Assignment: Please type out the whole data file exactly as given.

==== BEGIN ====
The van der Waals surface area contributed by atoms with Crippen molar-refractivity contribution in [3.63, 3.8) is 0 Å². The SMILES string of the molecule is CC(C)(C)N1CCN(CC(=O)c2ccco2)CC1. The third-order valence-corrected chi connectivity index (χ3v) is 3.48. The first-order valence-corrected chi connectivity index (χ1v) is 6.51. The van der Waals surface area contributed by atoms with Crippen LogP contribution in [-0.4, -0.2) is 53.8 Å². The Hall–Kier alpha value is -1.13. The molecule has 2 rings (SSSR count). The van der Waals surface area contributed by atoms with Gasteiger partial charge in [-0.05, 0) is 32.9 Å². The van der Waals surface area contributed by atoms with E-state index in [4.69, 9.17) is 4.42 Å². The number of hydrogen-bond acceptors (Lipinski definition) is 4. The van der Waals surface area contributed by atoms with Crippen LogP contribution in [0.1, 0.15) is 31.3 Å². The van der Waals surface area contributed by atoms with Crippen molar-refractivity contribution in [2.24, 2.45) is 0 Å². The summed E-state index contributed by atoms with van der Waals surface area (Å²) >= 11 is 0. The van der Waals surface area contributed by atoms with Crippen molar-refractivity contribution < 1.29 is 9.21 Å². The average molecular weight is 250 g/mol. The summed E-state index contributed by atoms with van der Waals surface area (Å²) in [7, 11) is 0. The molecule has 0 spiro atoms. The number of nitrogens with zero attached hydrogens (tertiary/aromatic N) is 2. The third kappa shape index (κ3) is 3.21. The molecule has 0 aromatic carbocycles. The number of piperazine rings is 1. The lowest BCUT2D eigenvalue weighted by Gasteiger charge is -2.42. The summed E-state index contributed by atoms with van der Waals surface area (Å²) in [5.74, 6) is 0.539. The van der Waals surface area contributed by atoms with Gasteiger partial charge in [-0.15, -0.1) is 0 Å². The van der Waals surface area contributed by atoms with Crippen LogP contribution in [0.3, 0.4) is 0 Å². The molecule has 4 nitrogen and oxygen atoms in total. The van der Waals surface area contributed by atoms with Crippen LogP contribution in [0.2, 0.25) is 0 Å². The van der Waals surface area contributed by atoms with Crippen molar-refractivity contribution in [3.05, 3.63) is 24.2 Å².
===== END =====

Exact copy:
The van der Waals surface area contributed by atoms with Crippen molar-refractivity contribution in [3.63, 3.8) is 0 Å². The SMILES string of the molecule is CC(C)(C)N1CCN(CC(=O)c2ccco2)CC1. The third-order valence-corrected chi connectivity index (χ3v) is 3.48. The first-order valence-corrected chi connectivity index (χ1v) is 6.51. The van der Waals surface area contributed by atoms with Crippen LogP contribution in [-0.4, -0.2) is 53.8 Å². The Hall–Kier alpha value is -1.13. The molecule has 2 rings (SSSR count). The van der Waals surface area contributed by atoms with Gasteiger partial charge in [-0.05, 0) is 32.9 Å². The van der Waals surface area contributed by atoms with E-state index in [4.69, 9.17) is 4.42 Å². The number of hydrogen-bond acceptors (Lipinski definition) is 4. The van der Waals surface area contributed by atoms with Crippen LogP contribution in [0.1, 0.15) is 31.3 Å². The van der Waals surface area contributed by atoms with Crippen molar-refractivity contribution in [2.24, 2.45) is 0 Å². The summed E-state index contributed by atoms with van der Waals surface area (Å²) >= 11 is 0. The van der Waals surface area contributed by atoms with Crippen molar-refractivity contribution < 1.29 is 9.21 Å². The average molecular weight is 250 g/mol. The summed E-state index contributed by atoms with van der Waals surface area (Å²) in [7, 11) is 0. The molecule has 0 spiro atoms. The number of nitrogens with zero attached hydrogens (tertiary/aromatic N) is 2. The third kappa shape index (κ3) is 3.21. The molecule has 0 aromatic carbocycles. The number of piperazine rings is 1. The lowest BCUT2D eigenvalue weighted by Gasteiger charge is -2.42. The summed E-state index contributed by atoms with van der Waals surface area (Å²) in [5.74, 6) is 0.539. The van der Waals surface area contributed by atoms with Gasteiger partial charge in [-0.15, -0.1) is 0 Å². The van der Waals surface area contributed by atoms with Crippen LogP contribution in [0.3, 0.4) is 0 Å². The molecule has 4 nitrogen and oxygen atoms in total. The van der Waals surface area contributed by atoms with Crippen LogP contribution in [0.2, 0.25) is 0 Å². The van der Waals surface area contributed by atoms with Crippen molar-refractivity contribution in [3.05, 3.63) is 24.2 Å².